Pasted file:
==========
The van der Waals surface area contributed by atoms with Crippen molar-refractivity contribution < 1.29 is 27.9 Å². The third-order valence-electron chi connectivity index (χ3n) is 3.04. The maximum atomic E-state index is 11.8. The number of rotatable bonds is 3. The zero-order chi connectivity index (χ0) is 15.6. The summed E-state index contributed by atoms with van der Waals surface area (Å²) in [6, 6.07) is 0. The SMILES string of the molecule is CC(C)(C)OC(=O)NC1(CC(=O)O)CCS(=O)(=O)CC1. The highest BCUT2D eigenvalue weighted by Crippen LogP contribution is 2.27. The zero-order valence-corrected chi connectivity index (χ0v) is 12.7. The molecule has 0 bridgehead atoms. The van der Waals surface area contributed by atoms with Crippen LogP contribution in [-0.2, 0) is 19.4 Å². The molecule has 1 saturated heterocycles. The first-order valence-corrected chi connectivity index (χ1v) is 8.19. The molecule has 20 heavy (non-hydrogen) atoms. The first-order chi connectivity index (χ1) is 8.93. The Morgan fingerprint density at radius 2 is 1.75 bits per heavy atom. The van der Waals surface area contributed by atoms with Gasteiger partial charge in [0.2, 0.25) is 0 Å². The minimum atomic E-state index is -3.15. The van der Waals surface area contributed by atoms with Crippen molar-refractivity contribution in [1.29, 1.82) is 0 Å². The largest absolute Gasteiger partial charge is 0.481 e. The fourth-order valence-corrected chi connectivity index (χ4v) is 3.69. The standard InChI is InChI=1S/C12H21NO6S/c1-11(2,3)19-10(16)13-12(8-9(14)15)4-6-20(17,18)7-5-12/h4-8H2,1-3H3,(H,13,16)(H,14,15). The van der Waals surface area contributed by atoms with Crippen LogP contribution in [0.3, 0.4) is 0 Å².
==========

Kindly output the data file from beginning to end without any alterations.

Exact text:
The van der Waals surface area contributed by atoms with Crippen molar-refractivity contribution < 1.29 is 27.9 Å². The third-order valence-electron chi connectivity index (χ3n) is 3.04. The maximum atomic E-state index is 11.8. The number of rotatable bonds is 3. The zero-order chi connectivity index (χ0) is 15.6. The summed E-state index contributed by atoms with van der Waals surface area (Å²) in [6, 6.07) is 0. The SMILES string of the molecule is CC(C)(C)OC(=O)NC1(CC(=O)O)CCS(=O)(=O)CC1. The highest BCUT2D eigenvalue weighted by Crippen LogP contribution is 2.27. The zero-order valence-corrected chi connectivity index (χ0v) is 12.7. The molecule has 0 bridgehead atoms. The van der Waals surface area contributed by atoms with Crippen LogP contribution in [-0.2, 0) is 19.4 Å². The molecule has 1 saturated heterocycles. The first-order valence-corrected chi connectivity index (χ1v) is 8.19. The molecule has 20 heavy (non-hydrogen) atoms. The first-order chi connectivity index (χ1) is 8.93. The Morgan fingerprint density at radius 2 is 1.75 bits per heavy atom. The van der Waals surface area contributed by atoms with Gasteiger partial charge in [0.2, 0.25) is 0 Å². The minimum atomic E-state index is -3.15. The van der Waals surface area contributed by atoms with Crippen molar-refractivity contribution in [1.29, 1.82) is 0 Å². The largest absolute Gasteiger partial charge is 0.481 e. The fourth-order valence-corrected chi connectivity index (χ4v) is 3.69. The standard InChI is InChI=1S/C12H21NO6S/c1-11(2,3)19-10(16)13-12(8-9(14)15)4-6-20(17,18)7-5-12/h4-8H2,1-3H3,(H,13,16)(H,14,15). The van der Waals surface area contributed by atoms with Crippen LogP contribution in [0.3, 0.4) is 0 Å².